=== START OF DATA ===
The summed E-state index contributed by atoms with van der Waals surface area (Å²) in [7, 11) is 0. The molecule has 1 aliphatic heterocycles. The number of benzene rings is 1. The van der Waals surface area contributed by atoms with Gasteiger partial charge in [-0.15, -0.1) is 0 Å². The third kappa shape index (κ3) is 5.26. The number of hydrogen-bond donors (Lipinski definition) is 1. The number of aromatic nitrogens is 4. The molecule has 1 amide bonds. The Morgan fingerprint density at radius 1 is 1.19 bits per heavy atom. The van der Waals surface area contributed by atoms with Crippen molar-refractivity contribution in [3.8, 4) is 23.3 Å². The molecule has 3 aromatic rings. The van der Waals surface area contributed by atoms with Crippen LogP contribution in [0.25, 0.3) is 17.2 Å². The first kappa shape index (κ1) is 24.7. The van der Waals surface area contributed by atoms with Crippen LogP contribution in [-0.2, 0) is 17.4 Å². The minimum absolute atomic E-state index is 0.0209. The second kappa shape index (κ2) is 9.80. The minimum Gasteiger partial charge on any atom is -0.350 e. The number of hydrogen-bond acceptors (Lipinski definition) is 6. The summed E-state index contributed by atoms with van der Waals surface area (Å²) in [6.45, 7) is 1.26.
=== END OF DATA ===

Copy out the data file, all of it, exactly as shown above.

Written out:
The summed E-state index contributed by atoms with van der Waals surface area (Å²) in [7, 11) is 0. The molecule has 1 aliphatic heterocycles. The number of benzene rings is 1. The van der Waals surface area contributed by atoms with Gasteiger partial charge in [-0.15, -0.1) is 0 Å². The third kappa shape index (κ3) is 5.26. The number of hydrogen-bond donors (Lipinski definition) is 1. The number of aromatic nitrogens is 4. The molecule has 1 amide bonds. The Morgan fingerprint density at radius 1 is 1.19 bits per heavy atom. The van der Waals surface area contributed by atoms with Crippen molar-refractivity contribution in [3.8, 4) is 23.3 Å². The molecule has 3 aromatic rings. The van der Waals surface area contributed by atoms with Crippen LogP contribution in [0.25, 0.3) is 17.2 Å². The first kappa shape index (κ1) is 24.7. The van der Waals surface area contributed by atoms with Crippen LogP contribution in [-0.2, 0) is 17.4 Å². The minimum absolute atomic E-state index is 0.0209. The second kappa shape index (κ2) is 9.80. The minimum Gasteiger partial charge on any atom is -0.350 e. The number of hydrogen-bond acceptors (Lipinski definition) is 6. The summed E-state index contributed by atoms with van der Waals surface area (Å²) in [6.45, 7) is 1.26.